When industrial action took weeks out of students’ tuition, petitions were signed demanding money back from universities.
When the pandemic led to tuition moving online and campuses being shut, similar petitions grew exponentially.
Students are consumers of an educational product, and they should have consumer rights. They were well aware of this and were understandably aggrieved with their universities.
Unlike other suppliers of services, such as private schools, universities did not reduce their fees to their customers to reflect the sub-optimal service that they provided during strikes and lockdowns.
When student petitions failed, and political lip-service produced nothing, it was natural for students to consider a legal route to seek redress based on breaches of contract, underpinned by consumer protection legislation.
The number of students joining the Student Group Claim has, at the time of writing, ballooned to nearly 80,000. By using the website www.studentgroupclaim.co.uk they have jointly instructed Harcus Parker and Asserson law firms to pursue cases for compensation from their universities.
We are doing this under a no win, no fee structure, and have taken out financing to pay for expenses as we progress the cases.
We are not arguing that students should be fully reimbursed their fees.
We are saying that the amount they were required to pay in tuition should have reflected the value of the services provided, which were not worth as much as what the students were promised by their universities.
As the lead claimant in the UCL case, David Hamon, put it to ITV London:
There’s a reason online degrees are usually cheaper than in-person degrees. It’s because the experience is not equivalent and the tuition is not equivalent.”
To use an analogy for what we are arguing, if you bought a Rolls Royce but were given a Renault and told that this was due to third party supply issues with getting Rolls Royce parts, you would at the very least want the seller of the car to refund you the difference in value between the two vehicles.
To say that they both have engines, wheels, go up to the maximum of the speed limit and get you from A to B would not be a “get-out” allowing the seller to pocket the money for the full price of the Rolls Royce.
We say that the same sort of principles apply to the strike and lockdown-affected students. Their courses were not delivered to the standard of what they were promised.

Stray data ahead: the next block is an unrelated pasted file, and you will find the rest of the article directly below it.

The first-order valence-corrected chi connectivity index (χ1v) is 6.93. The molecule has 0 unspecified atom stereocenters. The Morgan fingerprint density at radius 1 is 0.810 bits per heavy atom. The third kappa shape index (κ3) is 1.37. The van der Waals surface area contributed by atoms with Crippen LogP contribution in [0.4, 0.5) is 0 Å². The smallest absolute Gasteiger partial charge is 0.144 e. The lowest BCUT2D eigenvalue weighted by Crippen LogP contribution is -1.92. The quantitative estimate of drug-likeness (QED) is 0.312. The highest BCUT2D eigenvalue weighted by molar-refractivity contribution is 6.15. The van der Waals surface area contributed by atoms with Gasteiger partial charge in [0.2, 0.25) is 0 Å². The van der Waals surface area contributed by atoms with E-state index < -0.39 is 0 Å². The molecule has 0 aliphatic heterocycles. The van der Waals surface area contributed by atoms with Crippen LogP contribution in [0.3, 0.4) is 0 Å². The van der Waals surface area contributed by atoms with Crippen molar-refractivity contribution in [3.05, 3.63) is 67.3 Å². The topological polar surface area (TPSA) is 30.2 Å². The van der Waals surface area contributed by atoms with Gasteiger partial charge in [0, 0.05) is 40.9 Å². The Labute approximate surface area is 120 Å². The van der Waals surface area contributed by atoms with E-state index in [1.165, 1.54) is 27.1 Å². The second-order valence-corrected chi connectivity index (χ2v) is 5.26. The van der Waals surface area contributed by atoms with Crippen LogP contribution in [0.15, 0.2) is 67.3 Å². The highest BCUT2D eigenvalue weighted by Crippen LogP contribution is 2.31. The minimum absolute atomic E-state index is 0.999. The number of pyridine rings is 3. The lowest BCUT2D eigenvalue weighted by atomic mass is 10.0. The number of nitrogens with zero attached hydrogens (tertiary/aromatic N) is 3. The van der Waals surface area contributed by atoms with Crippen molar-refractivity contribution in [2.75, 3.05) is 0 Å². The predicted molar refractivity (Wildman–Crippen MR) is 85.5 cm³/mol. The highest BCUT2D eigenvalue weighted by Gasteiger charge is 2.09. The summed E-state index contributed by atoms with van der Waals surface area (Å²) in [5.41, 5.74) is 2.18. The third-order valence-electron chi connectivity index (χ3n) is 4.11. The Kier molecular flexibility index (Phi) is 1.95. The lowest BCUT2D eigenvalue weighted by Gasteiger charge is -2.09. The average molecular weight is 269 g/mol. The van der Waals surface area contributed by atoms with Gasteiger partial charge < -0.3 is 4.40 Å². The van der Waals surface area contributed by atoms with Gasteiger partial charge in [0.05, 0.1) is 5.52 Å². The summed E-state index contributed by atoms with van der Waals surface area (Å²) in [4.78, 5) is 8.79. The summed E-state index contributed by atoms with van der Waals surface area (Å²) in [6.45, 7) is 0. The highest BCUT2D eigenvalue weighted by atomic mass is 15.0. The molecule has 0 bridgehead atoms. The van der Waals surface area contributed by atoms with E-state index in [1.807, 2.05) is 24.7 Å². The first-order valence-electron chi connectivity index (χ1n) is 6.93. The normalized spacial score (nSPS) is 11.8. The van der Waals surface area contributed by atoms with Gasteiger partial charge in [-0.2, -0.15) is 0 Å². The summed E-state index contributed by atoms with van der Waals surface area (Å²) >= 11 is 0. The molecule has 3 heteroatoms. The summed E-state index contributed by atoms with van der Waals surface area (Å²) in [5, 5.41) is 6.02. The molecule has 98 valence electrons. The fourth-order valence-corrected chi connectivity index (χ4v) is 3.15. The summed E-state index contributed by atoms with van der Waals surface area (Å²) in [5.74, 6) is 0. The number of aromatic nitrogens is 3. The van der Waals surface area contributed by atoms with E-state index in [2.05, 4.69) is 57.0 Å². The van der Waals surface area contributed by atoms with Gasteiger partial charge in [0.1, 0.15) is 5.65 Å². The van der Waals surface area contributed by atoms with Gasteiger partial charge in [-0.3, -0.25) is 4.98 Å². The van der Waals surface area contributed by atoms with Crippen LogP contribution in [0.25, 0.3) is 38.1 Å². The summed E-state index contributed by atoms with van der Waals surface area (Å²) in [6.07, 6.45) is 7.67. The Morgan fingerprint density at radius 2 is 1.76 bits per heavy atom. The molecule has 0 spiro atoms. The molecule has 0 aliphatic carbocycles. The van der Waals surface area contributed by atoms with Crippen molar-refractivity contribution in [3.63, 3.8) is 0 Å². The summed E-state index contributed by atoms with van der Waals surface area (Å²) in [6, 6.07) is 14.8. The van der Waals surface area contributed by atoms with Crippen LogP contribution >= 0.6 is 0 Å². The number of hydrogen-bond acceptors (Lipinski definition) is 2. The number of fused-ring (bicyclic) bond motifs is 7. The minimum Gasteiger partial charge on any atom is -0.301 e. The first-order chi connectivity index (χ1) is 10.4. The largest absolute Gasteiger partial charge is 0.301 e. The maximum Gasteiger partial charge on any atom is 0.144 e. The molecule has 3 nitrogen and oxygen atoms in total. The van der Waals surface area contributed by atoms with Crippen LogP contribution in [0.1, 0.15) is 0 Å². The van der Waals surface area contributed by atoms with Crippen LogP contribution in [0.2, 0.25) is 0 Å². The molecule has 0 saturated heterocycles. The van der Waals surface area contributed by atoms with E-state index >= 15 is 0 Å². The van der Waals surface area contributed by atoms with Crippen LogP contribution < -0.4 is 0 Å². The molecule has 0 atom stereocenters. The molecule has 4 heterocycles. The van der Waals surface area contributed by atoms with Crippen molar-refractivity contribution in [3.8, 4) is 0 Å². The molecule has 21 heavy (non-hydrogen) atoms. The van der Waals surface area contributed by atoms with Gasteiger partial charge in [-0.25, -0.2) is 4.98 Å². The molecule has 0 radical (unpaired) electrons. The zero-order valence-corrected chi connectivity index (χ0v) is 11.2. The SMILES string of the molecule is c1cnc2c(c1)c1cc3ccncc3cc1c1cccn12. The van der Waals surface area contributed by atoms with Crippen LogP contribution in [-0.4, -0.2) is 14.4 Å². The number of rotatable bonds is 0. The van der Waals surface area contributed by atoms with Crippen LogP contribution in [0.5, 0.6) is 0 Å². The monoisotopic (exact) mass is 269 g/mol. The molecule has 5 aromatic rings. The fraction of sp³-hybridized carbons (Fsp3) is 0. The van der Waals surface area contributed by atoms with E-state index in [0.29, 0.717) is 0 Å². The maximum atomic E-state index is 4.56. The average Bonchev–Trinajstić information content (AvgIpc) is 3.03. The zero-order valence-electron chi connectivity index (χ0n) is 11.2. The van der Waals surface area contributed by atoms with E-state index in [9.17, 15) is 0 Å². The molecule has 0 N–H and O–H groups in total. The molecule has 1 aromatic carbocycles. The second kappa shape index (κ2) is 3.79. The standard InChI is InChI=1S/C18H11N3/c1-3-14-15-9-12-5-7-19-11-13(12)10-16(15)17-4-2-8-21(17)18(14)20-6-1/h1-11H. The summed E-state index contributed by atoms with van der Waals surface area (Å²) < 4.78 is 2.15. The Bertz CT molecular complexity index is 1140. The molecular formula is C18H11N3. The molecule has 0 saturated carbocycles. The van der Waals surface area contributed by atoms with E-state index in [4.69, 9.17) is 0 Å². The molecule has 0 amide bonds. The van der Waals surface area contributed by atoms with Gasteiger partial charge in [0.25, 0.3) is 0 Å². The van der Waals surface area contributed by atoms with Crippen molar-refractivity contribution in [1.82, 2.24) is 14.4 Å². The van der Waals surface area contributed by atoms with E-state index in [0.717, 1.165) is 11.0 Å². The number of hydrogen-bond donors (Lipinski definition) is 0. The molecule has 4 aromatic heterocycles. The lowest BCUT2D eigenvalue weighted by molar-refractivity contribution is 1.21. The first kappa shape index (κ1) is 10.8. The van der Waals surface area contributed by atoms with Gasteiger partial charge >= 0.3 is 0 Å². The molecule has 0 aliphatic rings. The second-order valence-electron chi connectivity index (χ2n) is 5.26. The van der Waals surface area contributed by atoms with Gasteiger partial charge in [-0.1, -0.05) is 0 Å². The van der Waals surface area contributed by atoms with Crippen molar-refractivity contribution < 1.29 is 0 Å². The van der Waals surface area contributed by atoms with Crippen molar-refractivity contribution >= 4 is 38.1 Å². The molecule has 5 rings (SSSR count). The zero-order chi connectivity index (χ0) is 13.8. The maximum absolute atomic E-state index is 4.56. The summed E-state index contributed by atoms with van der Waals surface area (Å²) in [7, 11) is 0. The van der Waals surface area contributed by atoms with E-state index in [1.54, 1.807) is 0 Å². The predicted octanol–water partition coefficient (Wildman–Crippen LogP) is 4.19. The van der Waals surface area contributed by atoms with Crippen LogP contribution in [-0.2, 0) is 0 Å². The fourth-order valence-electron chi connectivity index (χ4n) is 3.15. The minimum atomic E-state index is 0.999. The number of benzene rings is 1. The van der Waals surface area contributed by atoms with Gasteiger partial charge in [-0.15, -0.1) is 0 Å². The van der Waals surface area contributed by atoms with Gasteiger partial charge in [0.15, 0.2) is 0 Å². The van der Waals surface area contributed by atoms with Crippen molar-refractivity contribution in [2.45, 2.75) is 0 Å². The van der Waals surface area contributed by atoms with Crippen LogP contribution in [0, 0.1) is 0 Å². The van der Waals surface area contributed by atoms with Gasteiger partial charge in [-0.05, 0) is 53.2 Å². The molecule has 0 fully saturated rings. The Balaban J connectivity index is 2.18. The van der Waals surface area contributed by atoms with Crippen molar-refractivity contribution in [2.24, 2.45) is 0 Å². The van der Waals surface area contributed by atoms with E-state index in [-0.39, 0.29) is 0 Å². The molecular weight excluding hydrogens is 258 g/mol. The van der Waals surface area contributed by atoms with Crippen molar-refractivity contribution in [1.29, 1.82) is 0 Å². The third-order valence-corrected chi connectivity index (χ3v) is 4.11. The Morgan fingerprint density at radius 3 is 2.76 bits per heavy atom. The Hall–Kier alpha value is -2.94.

In early February we were due to hear from the High Court whether the claim against UCL could proceed in the court or whether, as UCL, which is the defendant in that case, is arguing, students should first be compelled to use UCL’s own complaints procedure.
I find this argument odd considering that UCL has already said in legal letters to us that it accepts no liability to pay compensation to our clients because, “UCL should not be held accountable for the circumstances it and its students found itself in.” Would UCL make a volte-face on this position if the students halted their court proceedings and instead used UCL’s own internal complaints procedure?
As it happens, today’s hearing has been delayed for procedural reasons – but should be re-listed in the next few weeks, and possibly even later in February.
How did we get here?
Readers of Wonkhe will be aware of the student experience during lockdown – the Zoom classes and the closed facilities.
Fewer will be aware of the fact that many universities earned huge surpluses in the pandemic years. For the 18 universities that we have sent letters of claim to, their financial surpluses exceeded £1billion in 2021, their net assets were more than £16billion, and many of them accepted furlough money. In short, these universities had bumper financial years during the pandemic.
Those 18 universities also increased their student numbers and as a consequence, revenue from student fees, possibly because online courses are not constrained by seating capacity in lecture theatres and tutorial rooms. To take UCL as an example, between 2018 and 2021 it increased its revenue from student fees by 41%.
Meanwhile, our clients are often now recent graduates who struggle to find jobs from employers that do not value their degrees as much as they would have done if they had been taught in pre-lockdown years.
As Jowita Maniak told 5 News:
I have not been able to find a job in forensic science … because I am told I do not have the experience necessary. I have to sit in an interview and try and convince them that actually, attending a crime scene over Zoom is the same as doing it in real life – which, of course, it is not.”
I am not saying that there were easy choices for universities during strikes and the pandemic. What I am saying is that the financial impact has not been borne by the universities themselves. There was never an appetite by the universities simply to charge the students, their customers, less, unlike other service providers.
Instead, the financial fall-out was pushed onto students, whose protests were largely ignored, leaving them feeling infantilised, frustrated, and angry.
Many of our clients are in a vulnerable position. Often they have no income, no assets, and they’re in a lot of debt for the first time in their life. Individually they are much weaker than their universities.
By grouping together, and with the backing of two law firms, a top team of barristers, including a King’s Counsel, and a third party litigation funder financially supporting the claims, students and recent graduates have a fighting chance of getting the compensation they believe they justly deserve.